As the final few minutes ticked down on Judi Healey’s 29-year teaching career last Thursday, June 1, she offered up a unique toast for each of her 6th-graders, whose Palm Crest Elementary School careers also were winding down.
It might have been their last day in class with Healey, 72, but her impact on each will outlast that final bell: For one, she had her students write letters to themselves and seal them in self-addressed envelopes, which she plans to stamp and send to their homes to be opened later this summer.
“Right before they start 7th grade, when they’re feeling insecure, I want a note to remind themselves that they are good at whatever strengths they have, so they don’t feel insecure when they walk into LCHS,” said Healey, whose students will remember never being bored in her class — and that she climbed to the summit of Mount Kilimanjaro earlier this school year!
And maybe they’ll also remember those toasts — punctuated by bubbles blown by their peers — as they take that next big step onto the LCHS 7/8 campus in August.
“May you become just a little bolder, just a little more trusting of yourself and your goodness!” Healey told one girl.
“Here is a toast to vibrant, curious, kind and helpful Mark,” she said to a boy.
And it continued:
“May you continue to sparkle!”
“You are strong!”
“An impeccible gentleman!”
“Will he become a renowned scientist or comic?”
Those students had plenty to say about Healey, as well.
Kamille Marchen said “she was a really fun teacher” and thought it was great when Healey brought her bike to school. (The doughnuts she brought were pretty good, too, she said.)
Nicholas Tomlinson liked “how our class wasn’t boring,” due to all of the hands-on activities he and his classmates got to do.
There was quilt-making, totem pole-building, lively lessons about Egypt, Mesopotamia, Ancient Greece and Rome.
“And it was really cool to know that my 6th-grade teacher climbed Mount Kilimanjaro!” Julia Krider said. “It was really inspiring, because even though this is her last year teaching, she still does really amazing things.”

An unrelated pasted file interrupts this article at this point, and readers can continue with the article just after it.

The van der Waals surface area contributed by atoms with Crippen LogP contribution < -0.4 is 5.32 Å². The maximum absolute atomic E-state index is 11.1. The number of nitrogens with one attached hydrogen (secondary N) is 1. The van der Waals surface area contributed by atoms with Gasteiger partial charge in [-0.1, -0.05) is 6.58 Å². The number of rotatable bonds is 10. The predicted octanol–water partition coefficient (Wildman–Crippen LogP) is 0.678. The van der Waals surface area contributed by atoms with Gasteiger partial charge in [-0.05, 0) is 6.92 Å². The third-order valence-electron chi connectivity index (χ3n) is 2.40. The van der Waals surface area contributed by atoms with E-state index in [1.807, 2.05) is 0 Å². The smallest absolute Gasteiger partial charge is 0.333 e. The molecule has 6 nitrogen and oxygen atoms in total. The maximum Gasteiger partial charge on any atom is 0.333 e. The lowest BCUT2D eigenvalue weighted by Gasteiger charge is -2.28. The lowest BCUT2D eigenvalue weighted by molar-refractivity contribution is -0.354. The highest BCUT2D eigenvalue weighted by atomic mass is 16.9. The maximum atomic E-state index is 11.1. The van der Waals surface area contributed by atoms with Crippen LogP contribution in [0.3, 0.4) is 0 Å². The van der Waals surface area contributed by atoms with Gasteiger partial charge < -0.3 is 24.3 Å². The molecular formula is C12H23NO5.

Healey said she doesn’t plan to let up. A newspaper writer before she became a teacher, she intends to continue contributing to the local “La Cañada Flintridge Neighbors” magazine. She also wants to focus on the writing group she’s a part of, and perhaps start another (she’s seeking members, she said.)
Healey started at Paradise Canyon Elementary before moving to the high school, where for five years she directed the drama program and taught 9th grade before she took a leave to move with her husband to Florida.
When she returned, she had a request: Windows.
And then she was placed in a 6th-grade classroom — with windows — at Palm Crest Elementary, where she’s been since.
“Sixth grade is pretty much perfect for me,” said Healey, who embraced Chromebook collaboration and apps such as Story Wars in the past few years. “I get their sense of humor and they’re old enough to be critical thinkers, they’re just developmentally fun to be around.”
And so while her last batch of students thought about their letters to themselves, post-toasts and tacos, Healey paused to consider what advice she might give to younger teachers, including possibly her daughter, Kathryn, a teacher at EARTHS Magnet School in the Conejo Valley School District.
“The joy of teaching comes from living the moment,” said Healey, whose students were each responsible for reporting on and monitoring a different country this school year. “The fun of it is connecting either what’s going on in the world or what’s going on in their lives. That always makes it fresh, always makes it fun.”
The district also will say goodbye to eight other retirees: Paradise Canyon Elementary’s P.E. teacher Curt Chase, special education teacher Sharon Sherman and kindergarten teacher Linda Posod; PCR’s 1st-grade teacher Susanne Horne and counselor Linda Matchie; LCHS special education teacher Ray Pancost; LCHS 7/8 science teacher Mike Gilliland; and Elaine Leibl, a special education educator based at the district office.